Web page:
Imagine a performing artist walking along a tightrope, holding a long, light rod. To help her balance, she continually moves the rod, changing the angle of the rod to maintain her balance. If she were to hold the rod in a fixed position, what would happen? She would fall off. The movement of the rod allows her to maintain her continuity and make it to the other end. The tightrope-walker offers a metaphor for dispute resolution systems: dispute resolution systems can only survive if they are agile and adaptable.
In 2020, as the covid-19 pandemic brings the world to a near-standstill, the moving imagery of the tightrope-walker is more compelling than ever. Caught in this ongoing moment of uncertainty, we are being asked to reimagine many things – how we work, how we socialise, how we travel, and how we live as family units. We are also being asked to reimagine how we manage conflict – from the kitchen table to the boardroom table.
In commercial settings, countless arrangements have been disrupted, through no fault of either party – from travel to joint ventures. As a result, courts around the world are bracing themselves for a tsunami of cases that will consume them for years to come. For many businesses, this means that timely and affordable access to courts is not a realistic expectation. Recourse to arbitration is not always viable either, as arbitration faces challenges relating to the suspension of hearings by tribunals and parties alike. In this context, mediation has emerged as a seemingly pandemic-proof dispute resolution mechanism with the potential to deliver the timely and commercially sensible resolution of disputes needed by many clients to survive the global economic downturn.
Mediation offers users the procedural agility and intuitive responsiveness of the tightrope-walker’s moving rod to navigate unprecedented change. At the same time, mediation is grounded in robust regulatory frameworks that keep parties’ feet moving forward on the thin wire that leads to resolution. In other words, mediation offers freedom within framework. It is precisely this freedom that gives commercial parties the opportunity to rise above entrenched adversarial positions and negotiate with their counterparts, in order to:
Further, the freedom to design mediation procedures and tailor outcomes to suit unique sets of disputants’ needs has encouraged a diversity of mediation practices that includes facilitative, expert advisory, wise counsel, settlement, transformative mediation and other approaches. Beyond this, mediation services are increasingly offered online and as a core component of mixed-mode dispute resolution procedures, such as arb-med-arb and other multi-tiered dispute management protocols. Mediation has also demonstrated its worth as a key risk assessment tool in making deals (deal mediation) and remaking deals that have gone wrong.
Mediation has come to represent a rich smorgasbord of dispute resolution choice. The diversity of mediation is well illustrated by the Singapore International Mediation Centre’s (SIMC) Covid-19 Mediation Protocol, which provides businesses with an expedited, economical and effective route to resolve international commercial disputes during the pandemic period. Under the Protocol, multiple variations are possible. Mediation may be offered face-to-face, online or in a blended on- and offline mode, allowing parties to circumvent the challenges posed by global travel restrictions. Diverse mediation practice models are also available. Single mediators or mediator teams from around the world may be appointed. Mediator appointments are made within 10 days and mediations generally take one day to settle at the SIMC.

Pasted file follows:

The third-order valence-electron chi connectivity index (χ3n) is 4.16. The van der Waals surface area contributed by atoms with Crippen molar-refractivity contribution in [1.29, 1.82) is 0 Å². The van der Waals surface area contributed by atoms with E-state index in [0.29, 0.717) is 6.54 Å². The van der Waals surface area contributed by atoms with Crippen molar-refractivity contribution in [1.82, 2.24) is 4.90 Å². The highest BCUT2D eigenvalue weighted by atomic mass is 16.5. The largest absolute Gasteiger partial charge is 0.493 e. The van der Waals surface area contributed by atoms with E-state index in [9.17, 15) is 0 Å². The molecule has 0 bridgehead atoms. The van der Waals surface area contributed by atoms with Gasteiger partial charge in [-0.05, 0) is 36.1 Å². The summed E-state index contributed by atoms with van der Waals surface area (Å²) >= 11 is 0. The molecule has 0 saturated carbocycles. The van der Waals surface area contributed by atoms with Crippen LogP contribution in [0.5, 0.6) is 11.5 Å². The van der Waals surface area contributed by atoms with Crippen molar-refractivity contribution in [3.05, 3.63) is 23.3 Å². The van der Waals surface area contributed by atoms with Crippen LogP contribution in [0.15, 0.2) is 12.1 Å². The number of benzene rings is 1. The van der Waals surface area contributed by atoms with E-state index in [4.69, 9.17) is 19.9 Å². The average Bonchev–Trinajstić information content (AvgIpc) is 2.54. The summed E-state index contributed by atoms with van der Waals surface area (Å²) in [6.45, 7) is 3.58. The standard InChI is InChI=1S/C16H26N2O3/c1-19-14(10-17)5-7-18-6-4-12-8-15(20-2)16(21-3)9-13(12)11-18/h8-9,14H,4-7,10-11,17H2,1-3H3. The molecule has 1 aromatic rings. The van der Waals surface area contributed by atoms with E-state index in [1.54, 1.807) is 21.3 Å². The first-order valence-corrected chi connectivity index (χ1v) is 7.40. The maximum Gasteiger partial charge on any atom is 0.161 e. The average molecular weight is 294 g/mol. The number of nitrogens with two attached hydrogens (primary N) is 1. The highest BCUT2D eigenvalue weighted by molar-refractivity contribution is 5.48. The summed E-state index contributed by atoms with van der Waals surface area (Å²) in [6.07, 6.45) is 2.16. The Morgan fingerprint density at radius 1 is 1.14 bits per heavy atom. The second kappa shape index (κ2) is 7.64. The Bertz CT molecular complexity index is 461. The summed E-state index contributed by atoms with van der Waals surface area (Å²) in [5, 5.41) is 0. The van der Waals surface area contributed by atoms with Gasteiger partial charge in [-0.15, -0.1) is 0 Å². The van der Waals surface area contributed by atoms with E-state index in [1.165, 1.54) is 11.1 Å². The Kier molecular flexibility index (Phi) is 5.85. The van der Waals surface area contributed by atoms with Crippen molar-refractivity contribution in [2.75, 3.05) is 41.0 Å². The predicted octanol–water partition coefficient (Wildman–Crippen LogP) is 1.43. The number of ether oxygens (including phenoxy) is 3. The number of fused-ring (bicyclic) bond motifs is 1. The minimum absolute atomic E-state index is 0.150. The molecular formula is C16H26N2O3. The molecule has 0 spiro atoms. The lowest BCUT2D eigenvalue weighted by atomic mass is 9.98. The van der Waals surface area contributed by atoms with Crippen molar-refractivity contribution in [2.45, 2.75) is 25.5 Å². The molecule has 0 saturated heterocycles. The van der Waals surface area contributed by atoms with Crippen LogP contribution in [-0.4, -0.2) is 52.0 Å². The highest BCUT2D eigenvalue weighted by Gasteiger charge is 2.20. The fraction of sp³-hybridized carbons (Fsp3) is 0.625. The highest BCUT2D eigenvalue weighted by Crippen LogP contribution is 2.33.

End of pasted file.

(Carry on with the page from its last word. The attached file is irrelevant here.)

The growth of international mediation practice, with its appeal of freedom, has not occurred in a vacuum. It has been accompanied by the development of domestic and international legal frameworks. Mediation law canvasses a broad spectrum of regulatory activity on critical aspects of mediation. Specific mediation laws can trigger pathways to mediation procedures; others regulate aspects of procedure and mediator ethical standards. Mediation law also sets out the rights and obligations of participants involved in mediation – addressing topics such as confidentiality, admissibility of mediation evidence, and recognition and enforcement of (international) mediated settlement agreements (iMSAs).
By far the most significant regulatory development is the Singapore Convention on Mediation – a multilateral treaty that governs and facilitates the circulation of iMSAs across national borders. The Convention achieves this by recognising iMSAs as a new type of legal instrument in international law: neither a contract nor an arbitral award, iMSAs that fall within the scope of the Singapore Convention (article 1), and satisfy the conditions of the Convention, enjoy a unique status. Aggrieved parties are able to proceed to the courts of state parties to seek relief under the iMSA (article 3) by filing an application before that court and providing evidence that the iMSA, including those concluded via electronic means (article 2), resulted from mediation (article 4). Provided that the iMSA does not fall under any of the grounds for refusal of enforcement (article 5), it will be directly enforced. Notably, parties may opt out of the Convention by the terms of their iMSA (article 5(1)(d)). Additionally, if one party to the iMSA seeks to commence litigation or arbitration to contest issues that have already been settled, the iMSA may be raised as a complete defence to the commencement of such proceedings. There is no requirement for an iMSA to undergo a review process at the place where it was concluded, as there is no “seat” of mediation (unlike in arbitration). As a corollary of this, the Convention does not operate on a reciprocal basis – it is not limited to iMSAs resulting from mediations that took place in states that are parties to the Convention. Court review only occurs in the state of enforcement. The Convention has provisions on parallel claims (article 6) and more favourable enforcement regimes (article 7), and permits states to declare limited reservations (article 8).